How do you know whether your product will endure? And why would you want to build long-lasting designs when the market steers you towards efficient, disposable items and short-term gains? In this blog, we wanted to take a brief look at what designing future products to last means and how you can create successful, enduring designs.

The Right to Repair

The right to repair regulations were introduced in the UK in 2021. These regulations aim to ensure that once you own something, you have the freedom to do what you want with that product, i.e., repairs, upgrades, and alterations. Similar rules were also brought into US legislation via President Biden’s executive order in July 2021. Although each state in the US has the right to set their own laws in place regarding the right to repair, these broad developments in the US and the UK that come from the top are indicative of the growth and development of the right to repair movement around the world. 

The right to repair movement has been gaining in popularity for years. For example, IFixit, an American e-commerce and how-to website that sells repair parts and publishes free wiki-like online repair guides for consumer electronics and gadgets has over 3 million members and has been steadily growing for years.

In July 2021, the Federal Trade Commission (FTC) unanimously voted to approve a policy statement announcing increased antitrust and consumer protection enforcement against business practices that make it difficult for consumers to repair their own products or use independent repair shops. Businesses will have to be aware that as they design new products, their users will be empowered to make their own alterations.

It is also important to note that the right to repair isn’t just physical. This repair applies to digital products and services and ensures that users have the right to download and change how the product functions to their liking. These changes should encourage designers to alter their approach and create designs capable of lasting and evolving. By all indications, the right to repair is here to stay.

Designing for the Future

Is your product robust? Will consumers be able to use your product in five years in the same way that they use it today? When we design products, we should be thinking about how we are contributing to a culture of e-waste. We must think about the lifecycle of our products and how the life cycle can be improved and extended. Designing for the future means designing products that are long-lasting, modular, and capable of being disassembled. Making long-lasting products is by forging an emotional connection with the consumer. If you can create something, authentic users will be more likely to care about it and prefer to repair it rather than throwing it out. This isn’t solely a designer problem. Consumers will also need to adjust their attitude towards products and not always choose the latest and greatest thing.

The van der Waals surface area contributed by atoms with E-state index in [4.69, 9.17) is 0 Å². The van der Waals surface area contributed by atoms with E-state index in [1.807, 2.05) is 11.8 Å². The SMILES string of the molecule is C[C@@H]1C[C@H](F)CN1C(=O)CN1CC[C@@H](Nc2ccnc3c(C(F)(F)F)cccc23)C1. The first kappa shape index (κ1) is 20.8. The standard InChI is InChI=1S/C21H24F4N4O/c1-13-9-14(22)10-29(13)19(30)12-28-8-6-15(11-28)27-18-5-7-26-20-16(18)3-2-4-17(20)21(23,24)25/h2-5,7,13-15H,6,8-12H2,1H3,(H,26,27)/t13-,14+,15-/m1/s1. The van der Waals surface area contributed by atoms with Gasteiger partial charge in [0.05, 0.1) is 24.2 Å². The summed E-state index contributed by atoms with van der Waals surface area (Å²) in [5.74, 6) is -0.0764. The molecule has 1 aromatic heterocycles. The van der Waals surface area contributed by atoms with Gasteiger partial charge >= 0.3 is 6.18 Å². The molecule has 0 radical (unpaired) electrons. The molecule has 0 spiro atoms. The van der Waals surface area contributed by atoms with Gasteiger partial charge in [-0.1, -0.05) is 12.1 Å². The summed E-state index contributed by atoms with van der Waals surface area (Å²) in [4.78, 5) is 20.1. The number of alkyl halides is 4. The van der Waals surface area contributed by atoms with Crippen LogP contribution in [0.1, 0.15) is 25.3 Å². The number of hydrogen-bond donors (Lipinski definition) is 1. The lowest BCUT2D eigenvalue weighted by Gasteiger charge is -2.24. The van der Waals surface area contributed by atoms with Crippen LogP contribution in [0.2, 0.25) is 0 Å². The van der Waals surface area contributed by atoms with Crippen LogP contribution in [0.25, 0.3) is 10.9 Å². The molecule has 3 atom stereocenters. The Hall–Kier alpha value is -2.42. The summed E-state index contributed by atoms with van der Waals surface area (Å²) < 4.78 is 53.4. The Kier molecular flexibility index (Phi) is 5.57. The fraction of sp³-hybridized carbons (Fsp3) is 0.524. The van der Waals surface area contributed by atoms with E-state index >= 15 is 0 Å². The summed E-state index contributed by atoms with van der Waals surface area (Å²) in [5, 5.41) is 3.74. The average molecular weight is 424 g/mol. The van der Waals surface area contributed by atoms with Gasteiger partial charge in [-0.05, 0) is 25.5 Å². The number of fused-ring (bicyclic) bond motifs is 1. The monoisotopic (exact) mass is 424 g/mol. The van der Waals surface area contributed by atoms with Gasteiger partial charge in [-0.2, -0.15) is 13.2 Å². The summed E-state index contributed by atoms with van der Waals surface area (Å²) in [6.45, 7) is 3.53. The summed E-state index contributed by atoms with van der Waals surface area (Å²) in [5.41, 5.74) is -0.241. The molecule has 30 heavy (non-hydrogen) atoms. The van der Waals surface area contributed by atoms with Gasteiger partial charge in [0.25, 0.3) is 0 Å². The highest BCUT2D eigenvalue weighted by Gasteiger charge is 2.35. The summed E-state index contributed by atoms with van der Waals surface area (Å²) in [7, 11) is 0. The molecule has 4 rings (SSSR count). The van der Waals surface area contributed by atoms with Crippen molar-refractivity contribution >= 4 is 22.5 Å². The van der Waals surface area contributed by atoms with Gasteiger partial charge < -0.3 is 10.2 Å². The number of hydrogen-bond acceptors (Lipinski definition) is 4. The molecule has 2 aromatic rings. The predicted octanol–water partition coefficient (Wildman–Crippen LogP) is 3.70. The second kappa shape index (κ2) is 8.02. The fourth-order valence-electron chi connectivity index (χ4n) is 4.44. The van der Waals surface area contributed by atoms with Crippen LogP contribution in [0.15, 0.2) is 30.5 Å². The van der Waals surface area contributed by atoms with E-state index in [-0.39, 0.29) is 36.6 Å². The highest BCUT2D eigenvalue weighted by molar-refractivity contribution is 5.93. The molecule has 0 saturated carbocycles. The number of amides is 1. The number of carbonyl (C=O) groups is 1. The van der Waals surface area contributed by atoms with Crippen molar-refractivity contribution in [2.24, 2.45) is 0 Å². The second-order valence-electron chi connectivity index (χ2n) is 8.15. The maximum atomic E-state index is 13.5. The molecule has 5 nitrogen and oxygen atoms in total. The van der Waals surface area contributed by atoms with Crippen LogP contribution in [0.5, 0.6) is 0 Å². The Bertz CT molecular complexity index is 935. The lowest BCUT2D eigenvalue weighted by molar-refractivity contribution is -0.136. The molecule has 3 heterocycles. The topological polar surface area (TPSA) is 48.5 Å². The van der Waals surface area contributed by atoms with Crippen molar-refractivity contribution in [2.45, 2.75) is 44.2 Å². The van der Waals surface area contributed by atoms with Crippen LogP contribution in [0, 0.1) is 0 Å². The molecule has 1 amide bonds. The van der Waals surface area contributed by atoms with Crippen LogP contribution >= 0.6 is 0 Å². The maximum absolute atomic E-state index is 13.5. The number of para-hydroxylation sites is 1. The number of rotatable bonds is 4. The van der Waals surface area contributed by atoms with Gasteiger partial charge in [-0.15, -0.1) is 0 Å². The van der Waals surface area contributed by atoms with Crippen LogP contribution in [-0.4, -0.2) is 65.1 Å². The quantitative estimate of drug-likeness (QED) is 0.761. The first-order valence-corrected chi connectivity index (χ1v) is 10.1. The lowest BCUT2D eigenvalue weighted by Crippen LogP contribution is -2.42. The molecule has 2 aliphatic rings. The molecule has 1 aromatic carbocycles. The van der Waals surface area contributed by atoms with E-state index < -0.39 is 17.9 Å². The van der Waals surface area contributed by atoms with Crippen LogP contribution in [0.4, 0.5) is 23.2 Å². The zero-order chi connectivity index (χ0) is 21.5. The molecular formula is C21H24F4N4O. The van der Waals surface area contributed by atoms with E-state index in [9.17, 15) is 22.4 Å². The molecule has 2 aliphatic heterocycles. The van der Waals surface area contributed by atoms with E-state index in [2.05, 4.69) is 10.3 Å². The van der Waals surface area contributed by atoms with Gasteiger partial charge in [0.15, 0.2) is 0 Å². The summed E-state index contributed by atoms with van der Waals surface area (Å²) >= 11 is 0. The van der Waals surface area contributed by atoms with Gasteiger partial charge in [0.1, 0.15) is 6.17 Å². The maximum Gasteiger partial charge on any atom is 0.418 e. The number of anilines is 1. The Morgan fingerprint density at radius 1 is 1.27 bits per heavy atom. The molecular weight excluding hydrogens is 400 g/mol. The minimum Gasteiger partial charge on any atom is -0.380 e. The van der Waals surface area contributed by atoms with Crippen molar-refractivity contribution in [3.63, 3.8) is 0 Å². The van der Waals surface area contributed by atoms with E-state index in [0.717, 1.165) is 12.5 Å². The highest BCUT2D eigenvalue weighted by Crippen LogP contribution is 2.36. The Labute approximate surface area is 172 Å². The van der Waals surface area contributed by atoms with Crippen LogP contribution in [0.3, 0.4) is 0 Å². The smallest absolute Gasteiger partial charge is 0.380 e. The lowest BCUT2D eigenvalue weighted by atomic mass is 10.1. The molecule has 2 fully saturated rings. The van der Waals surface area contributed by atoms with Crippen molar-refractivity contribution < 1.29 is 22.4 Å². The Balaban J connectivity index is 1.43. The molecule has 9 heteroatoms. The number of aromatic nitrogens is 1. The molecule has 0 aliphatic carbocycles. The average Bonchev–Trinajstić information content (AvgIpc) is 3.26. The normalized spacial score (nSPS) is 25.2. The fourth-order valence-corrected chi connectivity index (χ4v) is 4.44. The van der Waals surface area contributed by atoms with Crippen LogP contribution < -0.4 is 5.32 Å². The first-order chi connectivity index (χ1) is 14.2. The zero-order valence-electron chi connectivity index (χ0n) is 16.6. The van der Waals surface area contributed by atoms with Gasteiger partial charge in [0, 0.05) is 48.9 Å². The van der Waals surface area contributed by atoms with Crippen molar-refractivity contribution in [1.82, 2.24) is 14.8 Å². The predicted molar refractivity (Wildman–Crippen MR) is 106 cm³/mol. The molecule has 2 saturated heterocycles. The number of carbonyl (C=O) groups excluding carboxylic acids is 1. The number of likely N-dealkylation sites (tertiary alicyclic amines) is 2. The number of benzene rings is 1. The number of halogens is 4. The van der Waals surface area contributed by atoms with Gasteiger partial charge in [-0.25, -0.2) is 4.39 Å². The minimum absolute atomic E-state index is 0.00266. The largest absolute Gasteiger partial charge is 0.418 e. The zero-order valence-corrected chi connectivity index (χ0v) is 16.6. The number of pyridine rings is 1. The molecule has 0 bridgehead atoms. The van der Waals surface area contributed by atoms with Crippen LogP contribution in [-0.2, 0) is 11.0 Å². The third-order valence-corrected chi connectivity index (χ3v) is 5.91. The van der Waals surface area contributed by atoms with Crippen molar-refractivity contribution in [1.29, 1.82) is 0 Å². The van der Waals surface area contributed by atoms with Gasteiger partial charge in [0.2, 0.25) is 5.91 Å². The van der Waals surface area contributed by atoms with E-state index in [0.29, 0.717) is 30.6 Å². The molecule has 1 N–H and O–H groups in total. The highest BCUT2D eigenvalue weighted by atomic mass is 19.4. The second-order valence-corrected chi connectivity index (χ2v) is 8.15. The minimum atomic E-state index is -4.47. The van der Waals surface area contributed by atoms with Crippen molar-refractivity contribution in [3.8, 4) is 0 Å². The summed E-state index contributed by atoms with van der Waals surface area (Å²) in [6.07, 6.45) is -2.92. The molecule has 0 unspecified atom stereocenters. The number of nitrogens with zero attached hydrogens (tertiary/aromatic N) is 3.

On the design side, repairable items capable of being disassembled will also help extend the life cycle of your designs. Indeed, modular devices that allow users to swap out faulty components for new ones will enable consumers to fully understand the structure and keep them functioning long after buying them. Please take a look at companies like Frameworks and Fairphone, which will allow modularity in their devices and empower their consumers to take ownership of their products. There are limits to this route when it comes to proprietary information, designs, or software; however, it is still an idea that is worth thinking about if you are hoping to design for the future.

Documentation is Key

Companies should create guides and manuals that provide a step-by-step walkthrough of how to disassemble and reassemble their devices. Similar to manuals for IKEA furniture or toy models, this documentation should be user-friendly, engaging and allow users to interact with your product to extend its shelf life.

You could include illustrations or QR codes that link to video tutorials and simple instructional videos. You can even allow consumers to publish their own documentation online about their own alterations. This will help to create a community around your designs that can grow organically and evolve into something unexpected.

Then you should nurture the ecosystem that has developed around your product. If your device needs special tools or instructions, make sure that they are as accessible as possible. As you engage with your consumer through this documentation, you will be able to show that you care about your product and you’re excited about the potential of your design when it’s in the hands of users. All of this will help to show the flexibility and value of your product in the long term.

Products that Last

It is clear that the landscape for product design is changing. Businesses must keep their fingers on the pulse of the industry and users if they want to succeed.

Whether it is with the right to repair, designing lasting products, or creating a community around your product, designers have a lot to pay attention to today if they want to create something that endures and improves the lives of their users.


It is exciting to think about the products that await us in the future. If you want to be at the forefront of this next wave of change, get in contact with our design, UI, and UX experts at Radiant digital.